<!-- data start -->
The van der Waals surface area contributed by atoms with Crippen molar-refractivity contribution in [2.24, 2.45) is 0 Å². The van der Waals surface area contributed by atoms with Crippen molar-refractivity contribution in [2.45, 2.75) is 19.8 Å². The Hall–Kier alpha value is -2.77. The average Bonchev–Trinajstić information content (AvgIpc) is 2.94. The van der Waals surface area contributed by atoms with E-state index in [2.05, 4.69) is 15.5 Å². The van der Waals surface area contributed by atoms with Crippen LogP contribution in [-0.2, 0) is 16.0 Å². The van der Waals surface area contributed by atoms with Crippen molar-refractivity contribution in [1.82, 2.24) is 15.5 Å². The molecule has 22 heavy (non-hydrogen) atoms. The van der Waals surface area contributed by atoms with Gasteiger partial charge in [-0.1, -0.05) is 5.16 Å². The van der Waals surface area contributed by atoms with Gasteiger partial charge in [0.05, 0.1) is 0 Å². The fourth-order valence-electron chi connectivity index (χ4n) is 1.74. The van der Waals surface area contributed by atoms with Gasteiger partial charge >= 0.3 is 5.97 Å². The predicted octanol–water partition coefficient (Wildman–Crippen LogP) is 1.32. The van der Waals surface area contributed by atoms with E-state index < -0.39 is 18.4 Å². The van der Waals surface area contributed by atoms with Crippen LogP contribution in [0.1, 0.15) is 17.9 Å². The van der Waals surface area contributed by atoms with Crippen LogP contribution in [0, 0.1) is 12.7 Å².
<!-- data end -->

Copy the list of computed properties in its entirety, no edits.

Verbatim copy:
The van der Waals surface area contributed by atoms with Crippen molar-refractivity contribution in [2.24, 2.45) is 0 Å². The van der Waals surface area contributed by atoms with Crippen molar-refractivity contribution in [2.45, 2.75) is 19.8 Å². The Hall–Kier alpha value is -2.77. The average Bonchev–Trinajstić information content (AvgIpc) is 2.94. The van der Waals surface area contributed by atoms with E-state index in [2.05, 4.69) is 15.5 Å². The van der Waals surface area contributed by atoms with Crippen LogP contribution in [-0.2, 0) is 16.0 Å². The van der Waals surface area contributed by atoms with Crippen molar-refractivity contribution in [1.82, 2.24) is 15.5 Å². The molecule has 22 heavy (non-hydrogen) atoms. The van der Waals surface area contributed by atoms with Gasteiger partial charge in [-0.1, -0.05) is 5.16 Å². The van der Waals surface area contributed by atoms with Gasteiger partial charge in [0.05, 0.1) is 0 Å². The fourth-order valence-electron chi connectivity index (χ4n) is 1.74. The van der Waals surface area contributed by atoms with Gasteiger partial charge >= 0.3 is 5.97 Å². The predicted octanol–water partition coefficient (Wildman–Crippen LogP) is 1.32. The van der Waals surface area contributed by atoms with E-state index < -0.39 is 18.4 Å². The van der Waals surface area contributed by atoms with Crippen LogP contribution in [0.1, 0.15) is 17.9 Å². The van der Waals surface area contributed by atoms with Crippen LogP contribution in [0, 0.1) is 12.7 Å².